I have read Sara del Nido ’08’s last two op-eds in the Dartmouth with growing dismay. Last week’s op-ed detailed the insufficient consciousness of class disparities at Dartmouth (“Our classless campus,” Nov. 1); this week’s bemoans the inadequacy of the fraternity system’s response to an ill-behaved pledge (“Speaking out, standing alone,” Nov. 7). Both, however, attempt to impose a repressive intellectual orthodoxy upon society, and to castigate those whom del Nido views as insufficiently reverent of diversity in one of its myriad manifestations. In her subtly totalitarian outlook, del Nido resembles many of the social activists whose positions she tacitly represents.
Last week’s op-ed used a “white trash” frat party as a springboard for a discussion of how Dartmouth students do not think enough about each other’s different socioeconomic backgrounds. Sara del Nido complains that, while we have already dissected ourselves by race, gender, sexual orientation, disability, religious affiliation and more, we pay too little attention to whether or not we were raised poor.
Unfortunately, by turning people into bundles of oppression credentials in the name of “respecting diversity” and then attacking ferociously any time someone does not appear to have the proper reverence for those credentials, del Nido and those who share her worldview only foster discomfort, alienation, and the brittleness and hypersensitivity that del Nido evinces in her columns. More perversely, in attempting to win full recognition of the humanity of the traditionally oppressed — a lofty goal — her movement relies so heavily on labels that it actually loses the person behind them. People’s minority labels become more important than the people themselves, which, of course, is the very problem del Nido’s movement is attempting to combat. The result is dehumanization, not only of the oppressive majority (straight white males, who have not a label to their name, are cast as stereotyped ignorant oppressors unless they display the terrified reverence for minority status that del Nido’s movement is attempting to instill), but of the minorities for whom del Nido claims to speak.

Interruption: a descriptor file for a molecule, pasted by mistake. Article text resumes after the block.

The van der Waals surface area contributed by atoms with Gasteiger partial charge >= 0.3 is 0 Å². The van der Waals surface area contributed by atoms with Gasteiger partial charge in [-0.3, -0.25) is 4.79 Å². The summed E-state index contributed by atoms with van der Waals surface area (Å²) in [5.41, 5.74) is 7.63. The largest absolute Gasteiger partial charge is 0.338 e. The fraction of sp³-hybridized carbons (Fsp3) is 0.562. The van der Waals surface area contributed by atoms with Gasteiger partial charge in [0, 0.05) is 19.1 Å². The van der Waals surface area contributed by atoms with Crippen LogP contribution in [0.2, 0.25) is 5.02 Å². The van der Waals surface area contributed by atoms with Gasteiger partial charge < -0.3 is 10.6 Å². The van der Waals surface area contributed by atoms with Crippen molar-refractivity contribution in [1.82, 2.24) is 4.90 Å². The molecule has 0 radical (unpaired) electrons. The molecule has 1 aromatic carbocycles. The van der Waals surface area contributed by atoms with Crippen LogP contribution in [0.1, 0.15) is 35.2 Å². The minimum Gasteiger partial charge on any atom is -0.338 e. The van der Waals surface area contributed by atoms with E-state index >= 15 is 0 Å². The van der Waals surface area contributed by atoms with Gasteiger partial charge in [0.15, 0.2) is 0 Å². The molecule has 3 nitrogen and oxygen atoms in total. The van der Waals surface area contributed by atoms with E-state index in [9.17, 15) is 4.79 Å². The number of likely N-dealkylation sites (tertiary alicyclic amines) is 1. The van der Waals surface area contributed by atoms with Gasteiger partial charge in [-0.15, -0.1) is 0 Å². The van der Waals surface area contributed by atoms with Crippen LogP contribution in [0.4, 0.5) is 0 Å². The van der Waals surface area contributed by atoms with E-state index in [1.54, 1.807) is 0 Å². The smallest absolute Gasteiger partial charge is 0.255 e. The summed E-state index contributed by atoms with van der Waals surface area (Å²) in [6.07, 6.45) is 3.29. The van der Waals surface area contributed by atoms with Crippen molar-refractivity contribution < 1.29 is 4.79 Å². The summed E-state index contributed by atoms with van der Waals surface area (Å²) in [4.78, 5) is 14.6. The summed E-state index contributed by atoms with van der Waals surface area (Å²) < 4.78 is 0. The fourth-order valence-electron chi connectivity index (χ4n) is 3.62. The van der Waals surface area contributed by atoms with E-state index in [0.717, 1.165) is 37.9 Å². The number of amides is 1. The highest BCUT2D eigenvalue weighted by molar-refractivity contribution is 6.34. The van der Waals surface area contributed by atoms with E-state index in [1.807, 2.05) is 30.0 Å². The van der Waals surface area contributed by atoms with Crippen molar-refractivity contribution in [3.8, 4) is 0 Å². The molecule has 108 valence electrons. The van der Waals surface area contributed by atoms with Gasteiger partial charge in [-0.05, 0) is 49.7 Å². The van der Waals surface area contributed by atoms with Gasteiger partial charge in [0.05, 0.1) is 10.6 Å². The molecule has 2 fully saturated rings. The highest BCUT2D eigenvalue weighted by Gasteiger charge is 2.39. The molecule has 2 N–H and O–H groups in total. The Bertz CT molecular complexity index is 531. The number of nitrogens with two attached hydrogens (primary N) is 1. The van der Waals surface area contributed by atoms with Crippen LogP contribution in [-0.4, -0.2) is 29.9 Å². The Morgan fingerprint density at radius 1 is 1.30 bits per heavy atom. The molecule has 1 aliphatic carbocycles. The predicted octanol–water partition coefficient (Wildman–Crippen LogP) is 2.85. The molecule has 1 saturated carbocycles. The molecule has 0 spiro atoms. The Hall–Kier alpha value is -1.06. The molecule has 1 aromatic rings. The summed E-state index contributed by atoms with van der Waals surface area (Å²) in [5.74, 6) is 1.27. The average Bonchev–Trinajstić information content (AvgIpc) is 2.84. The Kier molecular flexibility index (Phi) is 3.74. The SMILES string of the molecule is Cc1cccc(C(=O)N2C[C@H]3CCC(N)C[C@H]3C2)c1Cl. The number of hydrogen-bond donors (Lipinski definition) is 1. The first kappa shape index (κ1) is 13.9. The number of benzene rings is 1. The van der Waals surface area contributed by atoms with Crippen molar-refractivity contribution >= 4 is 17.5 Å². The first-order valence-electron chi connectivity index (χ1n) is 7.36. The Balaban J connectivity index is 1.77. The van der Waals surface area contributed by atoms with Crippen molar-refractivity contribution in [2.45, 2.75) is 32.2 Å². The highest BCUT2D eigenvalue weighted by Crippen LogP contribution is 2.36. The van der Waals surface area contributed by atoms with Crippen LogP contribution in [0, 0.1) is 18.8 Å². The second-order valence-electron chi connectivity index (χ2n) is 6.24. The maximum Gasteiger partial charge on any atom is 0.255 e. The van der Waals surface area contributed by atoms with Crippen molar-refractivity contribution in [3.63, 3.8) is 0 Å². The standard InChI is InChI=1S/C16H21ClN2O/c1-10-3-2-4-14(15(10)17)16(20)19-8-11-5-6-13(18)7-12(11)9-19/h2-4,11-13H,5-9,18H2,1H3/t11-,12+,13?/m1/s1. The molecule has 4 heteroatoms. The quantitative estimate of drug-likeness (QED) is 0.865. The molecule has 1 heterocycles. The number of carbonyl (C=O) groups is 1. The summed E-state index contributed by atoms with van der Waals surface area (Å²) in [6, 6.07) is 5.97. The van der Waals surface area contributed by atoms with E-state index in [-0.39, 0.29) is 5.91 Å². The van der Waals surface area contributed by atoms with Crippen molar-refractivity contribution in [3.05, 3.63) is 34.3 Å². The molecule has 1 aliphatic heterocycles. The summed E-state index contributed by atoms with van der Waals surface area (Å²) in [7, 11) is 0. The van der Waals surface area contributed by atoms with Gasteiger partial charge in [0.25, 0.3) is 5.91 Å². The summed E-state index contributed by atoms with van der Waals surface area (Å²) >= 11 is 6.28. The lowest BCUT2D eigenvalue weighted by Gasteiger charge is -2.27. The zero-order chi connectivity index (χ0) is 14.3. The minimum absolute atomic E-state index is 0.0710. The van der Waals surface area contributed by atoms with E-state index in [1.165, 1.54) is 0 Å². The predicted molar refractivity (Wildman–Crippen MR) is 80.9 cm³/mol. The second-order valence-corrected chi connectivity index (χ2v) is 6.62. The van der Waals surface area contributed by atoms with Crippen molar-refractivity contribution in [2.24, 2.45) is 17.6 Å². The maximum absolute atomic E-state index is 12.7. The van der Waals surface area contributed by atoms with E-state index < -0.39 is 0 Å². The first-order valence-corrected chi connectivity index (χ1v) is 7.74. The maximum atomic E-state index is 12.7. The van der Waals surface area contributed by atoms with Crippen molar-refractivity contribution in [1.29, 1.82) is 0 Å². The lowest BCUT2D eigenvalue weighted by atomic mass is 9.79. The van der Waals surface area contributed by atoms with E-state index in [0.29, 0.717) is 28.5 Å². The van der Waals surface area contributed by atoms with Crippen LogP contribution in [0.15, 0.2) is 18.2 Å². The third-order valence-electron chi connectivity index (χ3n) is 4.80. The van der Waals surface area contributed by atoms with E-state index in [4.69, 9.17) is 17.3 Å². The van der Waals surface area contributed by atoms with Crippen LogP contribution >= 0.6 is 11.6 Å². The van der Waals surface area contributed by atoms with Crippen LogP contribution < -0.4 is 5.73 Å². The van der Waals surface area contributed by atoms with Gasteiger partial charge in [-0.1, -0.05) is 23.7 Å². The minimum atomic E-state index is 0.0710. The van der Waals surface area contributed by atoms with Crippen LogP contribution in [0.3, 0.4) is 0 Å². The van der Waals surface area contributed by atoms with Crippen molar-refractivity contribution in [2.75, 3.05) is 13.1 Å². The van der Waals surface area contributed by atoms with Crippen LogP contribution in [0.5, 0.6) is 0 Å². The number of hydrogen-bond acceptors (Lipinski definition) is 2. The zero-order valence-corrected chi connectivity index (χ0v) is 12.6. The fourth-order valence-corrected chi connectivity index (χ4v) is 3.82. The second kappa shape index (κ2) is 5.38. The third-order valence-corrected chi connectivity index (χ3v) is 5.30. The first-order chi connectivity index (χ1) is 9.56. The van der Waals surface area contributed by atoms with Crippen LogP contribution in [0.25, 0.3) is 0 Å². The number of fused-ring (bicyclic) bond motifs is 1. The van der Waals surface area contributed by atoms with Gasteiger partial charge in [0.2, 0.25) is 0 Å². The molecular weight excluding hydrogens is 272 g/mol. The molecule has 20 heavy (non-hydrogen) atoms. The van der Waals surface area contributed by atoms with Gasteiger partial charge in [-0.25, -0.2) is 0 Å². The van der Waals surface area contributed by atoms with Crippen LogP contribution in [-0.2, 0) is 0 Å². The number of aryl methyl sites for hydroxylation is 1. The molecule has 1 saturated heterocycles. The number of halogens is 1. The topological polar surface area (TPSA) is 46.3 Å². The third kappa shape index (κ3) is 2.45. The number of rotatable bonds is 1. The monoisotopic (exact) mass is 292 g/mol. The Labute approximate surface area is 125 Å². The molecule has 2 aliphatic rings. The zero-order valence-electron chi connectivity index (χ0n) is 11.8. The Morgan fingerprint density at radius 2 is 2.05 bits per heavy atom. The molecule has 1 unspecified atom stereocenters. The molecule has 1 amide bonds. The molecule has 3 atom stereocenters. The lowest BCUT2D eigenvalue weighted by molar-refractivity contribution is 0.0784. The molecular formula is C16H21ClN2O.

Del Nido’s brutally ironic worldview is matched by her brutally ironic politics. When someone says or does something del Nido dislikes, she instinctually ascribes to that person a deep-seated prejudice, on the basis of which she attacks full force. This is why she thinks a frat pledge writing a crude and immature blitz justifies a long column in The Dartmouth: in her narrative, he was not just being incendiary, unthinking and idiotic; he was betraying a latent bigotry that del Nido arrogantly and unfairly presumes many people like him share. Having turned her target from an immature person into a symbol of widespread bigotry and oppression (the dehumanization mentioned above), she then calls for a public denunciation.
The ironies in del Nido’s position are profound and disturbing. She begins from supposedly egalitarian principles and ends up calling for punishment by an intellectual tyranny. She uses “respect” like a club. She uses the principle that people should not be ashamed of what they are to advocate publicly humiliating people for what she presumes them to be.
Unbeknownst to del Nido, there is a happy medium in social activism. We will reach that happy medium when we can accept each other’s differences without keeping them strenuously and paranoically in mind. No one should ever look down upon or insult another person based on things that person cannot change, but neither should it be our life’s work to prove our diversity-respecting credentials lest we be branded bigots.
A “white trash” frat party is based on a humorous and clearly ridiculous stereotype. It is not denigrating anybody but those who, like del Nido, are eager to feel denigrated. And while the fraternity brother Sara del Nido writes about in this week’s column is clearly immature and insensitive, the world is full of immature and insensitive people, with whom we all must put up. That del Nido should call for the Dartmouth community to publicly ostracize him evinces a tyrannical bent that is one of the most disturbing qualities of the movement she represents.